Tuesday, January 10, 2012

Days of Heaven

1978, US, directed by Terrence Malick

Surely one of the most visually beguiling films ever made, with the stunning Alberta (playing north Texas) landscapes complemented -- even surpassed -- by Richard Gere, Brooke Adams and Sam Shepard in their respective primes. It's hard to know whether Nestor Almendros's camera (or is that Haskell Wexler's camera?) is more in love with the setting or the players, observing fields of wheat swaying gently in the breeze or the detail of a hair falling across Adams's face with equal intensity. And Richard Gere just looks so young - twenty-seven when filming began, though he seems even more youthful, despite his character's tough years.

"Story" is not Malick's overriding interest; the action is in many ways rather slight, with the director far more focused on atmosphere, chronicling first the oppressive heat and noise of an iron production plant before opening up the wide vistas of the agricultural heartland, with its own entirely different, though perhaps equally implacable, set of rhythms, driven by weather and ripening crops. Malick captures the sudden bursts of energy inherent in the agricultural cycle with acute care, the landscape suddenly crawling with humans driving everything else before them, before the season ends and the crowds hitch rides to the next crop and the next paycheck. He's equally skilled, though, at delineating the quiet interactions between his characters, the charged moments that join the adults together.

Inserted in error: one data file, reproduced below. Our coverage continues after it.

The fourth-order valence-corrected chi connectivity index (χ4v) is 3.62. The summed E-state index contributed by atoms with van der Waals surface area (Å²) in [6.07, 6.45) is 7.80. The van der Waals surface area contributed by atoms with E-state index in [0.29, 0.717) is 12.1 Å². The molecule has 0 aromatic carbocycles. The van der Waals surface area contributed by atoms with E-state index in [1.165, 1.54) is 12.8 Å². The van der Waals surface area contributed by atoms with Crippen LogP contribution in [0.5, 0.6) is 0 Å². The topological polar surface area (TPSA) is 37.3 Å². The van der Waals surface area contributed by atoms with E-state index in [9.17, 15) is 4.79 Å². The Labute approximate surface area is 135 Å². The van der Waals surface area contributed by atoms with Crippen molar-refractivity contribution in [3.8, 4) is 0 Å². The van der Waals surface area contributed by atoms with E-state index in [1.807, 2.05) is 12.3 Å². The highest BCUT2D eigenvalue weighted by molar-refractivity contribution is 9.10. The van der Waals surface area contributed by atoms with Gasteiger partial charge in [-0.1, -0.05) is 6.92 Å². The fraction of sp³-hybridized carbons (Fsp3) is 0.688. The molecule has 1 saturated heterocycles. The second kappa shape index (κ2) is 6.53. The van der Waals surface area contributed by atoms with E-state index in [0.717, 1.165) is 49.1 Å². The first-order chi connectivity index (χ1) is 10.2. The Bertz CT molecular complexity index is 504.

The unfolding story is observed by young Linda (Linda Manz), whose laconic voiceover provides its own counter-narrative; this odd young woman's inner voice often seems disconnected from the events unfolding before her. The film derives most of its humour from her eccentric commentary, though by the end there's great pathos to be found in the disconnect between Linda's version of the world and what we see onscreen.

I hadn't seen Days of Heaven since an arresting small-screen viewing years ago, so the screening of a beautiful print at the Brattle theatre felt almost like I was seeing the film for the first time. However, somewhere along the line my mind had confused the ethereal Saint-Saëns music used in this film with a more percussive Carl Orff piece employed in Malick's previous Badlands. As Days of Heaven was unspooling I kept getting distracted by the thought that Malick was going to have a hell of a time managing the shift in tone to accommodate the Orff music until the penny finally dropped.

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Boston, Massachusetts, United States